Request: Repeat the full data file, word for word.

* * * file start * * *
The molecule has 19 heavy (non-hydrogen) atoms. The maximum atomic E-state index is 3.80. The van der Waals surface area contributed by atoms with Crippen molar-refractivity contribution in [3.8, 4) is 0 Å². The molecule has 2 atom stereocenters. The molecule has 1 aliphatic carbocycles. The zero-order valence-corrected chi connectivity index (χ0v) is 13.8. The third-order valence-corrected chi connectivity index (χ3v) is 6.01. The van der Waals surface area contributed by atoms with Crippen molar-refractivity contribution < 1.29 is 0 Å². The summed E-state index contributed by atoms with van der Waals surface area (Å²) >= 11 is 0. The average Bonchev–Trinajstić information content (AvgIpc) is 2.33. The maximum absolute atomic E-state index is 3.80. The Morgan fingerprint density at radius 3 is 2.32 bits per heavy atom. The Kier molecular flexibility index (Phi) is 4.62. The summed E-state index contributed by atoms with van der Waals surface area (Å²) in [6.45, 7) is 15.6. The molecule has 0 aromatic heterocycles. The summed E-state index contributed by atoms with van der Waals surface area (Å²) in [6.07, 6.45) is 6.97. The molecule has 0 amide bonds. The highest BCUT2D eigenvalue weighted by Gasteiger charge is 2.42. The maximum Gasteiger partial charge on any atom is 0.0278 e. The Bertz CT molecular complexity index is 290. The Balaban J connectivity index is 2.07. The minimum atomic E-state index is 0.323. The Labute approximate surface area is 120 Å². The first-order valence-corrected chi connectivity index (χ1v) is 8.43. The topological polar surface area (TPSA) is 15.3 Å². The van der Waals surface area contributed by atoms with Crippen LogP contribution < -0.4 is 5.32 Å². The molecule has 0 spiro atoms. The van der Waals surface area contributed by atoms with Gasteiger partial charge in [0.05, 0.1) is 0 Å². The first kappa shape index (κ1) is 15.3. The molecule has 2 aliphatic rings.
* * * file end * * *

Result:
The molecule has 19 heavy (non-hydrogen) atoms. The maximum atomic E-state index is 3.80. The van der Waals surface area contributed by atoms with Crippen molar-refractivity contribution in [3.8, 4) is 0 Å². The molecule has 2 atom stereocenters. The molecule has 1 aliphatic carbocycles. The zero-order valence-corrected chi connectivity index (χ0v) is 13.8. The third-order valence-corrected chi connectivity index (χ3v) is 6.01. The van der Waals surface area contributed by atoms with Crippen molar-refractivity contribution < 1.29 is 0 Å². The summed E-state index contributed by atoms with van der Waals surface area (Å²) >= 11 is 0. The average Bonchev–Trinajstić information content (AvgIpc) is 2.33. The maximum absolute atomic E-state index is 3.80. The Morgan fingerprint density at radius 3 is 2.32 bits per heavy atom. The Kier molecular flexibility index (Phi) is 4.62. The summed E-state index contributed by atoms with van der Waals surface area (Å²) in [6.45, 7) is 15.6. The molecule has 0 aromatic heterocycles. The summed E-state index contributed by atoms with van der Waals surface area (Å²) in [6.07, 6.45) is 6.97. The molecule has 0 amide bonds. The highest BCUT2D eigenvalue weighted by Gasteiger charge is 2.42. The maximum Gasteiger partial charge on any atom is 0.0278 e. The Bertz CT molecular complexity index is 290. The Balaban J connectivity index is 2.07. The minimum atomic E-state index is 0.323. The Labute approximate surface area is 120 Å². The first-order valence-corrected chi connectivity index (χ1v) is 8.43. The topological polar surface area (TPSA) is 15.3 Å². The van der Waals surface area contributed by atoms with Crippen LogP contribution < -0.4 is 5.32 Å². The molecule has 0 spiro atoms. The van der Waals surface area contributed by atoms with Gasteiger partial charge in [0.05, 0.1) is 0 Å². The first kappa shape index (κ1) is 15.3. The molecule has 2 aliphatic rings.